7 Best Marijuana Stocks to Buy in 2024 | Investing

G. Samdani Avatar



On Feb. 28, long-serving Senate leader and longtime marijuana opponent Mitch McConnell said he’ll step down from his position and help select a replacement in November.

In the legal marijuana industry, he is best known for holding up passage of a 2022 bill that would have allowed the cannabis sector to access the banking system without facing money-laundering charges or heaps of paperwork.

“The news that McConnell is stepping down from his leadership position is an incremental positive for the cannabis industry,” says Matt Karnes, founder of cannabis industry financial analysis and research firm GreenWave Advisors. “As he winds down his leadership position, I believe he is less likely to stand in the way of potential legislation that could move the industry forward.”

McConnell’s announcement comes at a time when other federal reform steps are in the works, including the U.S. Drug Enforcement Administration considering rescheduling the drug, a move that could open up lucrative tax deductions and credits enjoyed by federally legal businesses. A bill that would remove marijuana from the Controlled Substances Act altogether is also in the works. And legislators continue to work on banking reform.

“We anticipate a shift in perspective with his departure and remain hopeful for a more receptive approach to cannabis reform from the incoming Senate Republican leader,” says Mike Bologna, CEO of Green Lion Partners, a cannabis strategy firm.

Morgan Paxhia, managing director with cannabis hedge fund Poseidon Investment Management, is cautious, as McConnell’s opposition was just one issue facing the industry.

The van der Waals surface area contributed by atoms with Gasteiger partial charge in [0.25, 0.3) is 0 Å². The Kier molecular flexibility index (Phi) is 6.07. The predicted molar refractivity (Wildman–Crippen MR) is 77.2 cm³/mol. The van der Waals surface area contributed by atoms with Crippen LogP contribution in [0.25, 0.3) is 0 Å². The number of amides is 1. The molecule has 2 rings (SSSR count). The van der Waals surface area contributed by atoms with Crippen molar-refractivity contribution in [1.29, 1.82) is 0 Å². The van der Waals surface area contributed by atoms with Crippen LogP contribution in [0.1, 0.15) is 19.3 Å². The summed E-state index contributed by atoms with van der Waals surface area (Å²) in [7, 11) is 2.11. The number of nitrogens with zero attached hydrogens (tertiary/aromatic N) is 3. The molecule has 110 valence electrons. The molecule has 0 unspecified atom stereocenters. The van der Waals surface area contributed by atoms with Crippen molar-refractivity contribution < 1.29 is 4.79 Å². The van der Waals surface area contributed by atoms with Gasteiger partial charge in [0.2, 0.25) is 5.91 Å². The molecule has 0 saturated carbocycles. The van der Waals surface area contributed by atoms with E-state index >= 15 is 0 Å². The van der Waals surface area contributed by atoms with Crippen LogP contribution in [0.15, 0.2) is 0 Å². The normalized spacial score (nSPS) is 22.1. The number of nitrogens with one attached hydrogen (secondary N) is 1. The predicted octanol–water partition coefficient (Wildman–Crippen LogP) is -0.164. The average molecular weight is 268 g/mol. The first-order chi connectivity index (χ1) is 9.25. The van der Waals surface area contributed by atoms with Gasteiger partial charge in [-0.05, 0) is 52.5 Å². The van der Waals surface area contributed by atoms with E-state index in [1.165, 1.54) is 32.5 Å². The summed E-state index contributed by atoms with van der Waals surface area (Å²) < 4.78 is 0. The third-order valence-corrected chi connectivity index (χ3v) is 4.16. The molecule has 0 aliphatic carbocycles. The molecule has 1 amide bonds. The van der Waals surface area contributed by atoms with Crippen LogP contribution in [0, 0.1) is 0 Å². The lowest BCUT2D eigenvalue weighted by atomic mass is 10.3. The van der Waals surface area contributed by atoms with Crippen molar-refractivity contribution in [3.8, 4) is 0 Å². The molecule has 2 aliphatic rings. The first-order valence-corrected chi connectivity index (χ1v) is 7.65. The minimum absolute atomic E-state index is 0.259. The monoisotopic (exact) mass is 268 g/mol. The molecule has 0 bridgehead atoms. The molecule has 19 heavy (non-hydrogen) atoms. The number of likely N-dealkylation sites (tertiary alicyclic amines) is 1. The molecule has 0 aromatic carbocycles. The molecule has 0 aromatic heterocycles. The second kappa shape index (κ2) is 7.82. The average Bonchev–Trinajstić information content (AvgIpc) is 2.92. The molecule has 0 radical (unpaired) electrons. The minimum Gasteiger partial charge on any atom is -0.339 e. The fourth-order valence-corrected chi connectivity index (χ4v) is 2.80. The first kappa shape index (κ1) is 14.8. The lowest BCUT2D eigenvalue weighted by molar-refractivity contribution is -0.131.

“The phrase that comes to mind is ‘the devil you know,’” Paxhia says. “What if the person replacing him is even worse?”

It’s just one more unknown hanging over an industry that has been battered by disappointment and plagued by bad management decisions, competition from the illegal market and oversupply. That leaves some cannabis stocks beaten down, and they may be bargains for investors who are willing to hold them for a long time. But keep in mind that there are also significant risks in this space.

Marijuana Stock YTD return as of Feb. 29
Trulieve Cannabis Corp. (ticker: OTC: TCNNF) 85.8%
Green Thumb Industries Inc. (OTC: GTBIF) 11.2%
TerrAscend Corp. (OTC: TSNDF) 4.9%
Verano Holdings Corp. (OTC: VRNOF) 15.6%
Innovative Industrial Properties Inc. (IIPR) -2.8%
Scotts Miracle-Gro Co. (SMG) 4.3%
SNDL Inc. (SNDL) -17.7%

Trulieve Cannabis Corp. (TCNNF)

For investors trying to gain exposure to weed through cannabis stocks, large marijuana companies that operate in more than one U.S. state where the drug is legal – known as multistate operators, or MSOs – offer advantages for those willing to buy shares and hold them for what will likely be a considerable time.

Larger companies have an advantage over smaller ones when it comes to surviving a tough regulatory environment.

Trulieve is an MSO with positions in Florida, Arizona and Pennsylvania and has a history of being able to fund its tax obligations through cash flow instead of raising capital.

Trulieve is a top pick for Michael Sassano, CEO of cannabis-based therapeutics company Somai Pharmaceuticals. That’s “because of strong management and effective penetration in more limited license markets,” he says. “They avoided the ultra-competitive markets like others trying to have every state.”

Trulieve’s fourth-quarter performance numbers released Feb. 29 showed its revenue increased 4% sequentially, with 95% of revenue from retail sales. For 2023, the company reported record cash flow from operations of $202 million.

Green Thumb Industries Inc. (OTC: GTBIF)

For some marijuana companies, their large tax bills have exceeded the amount of cash they generate from operations, leaving them to have to raise capital to pay taxes. But others, such as this multistate operator, have been able to earn enough to cover their taxes with operational cash flow, even without federal reform.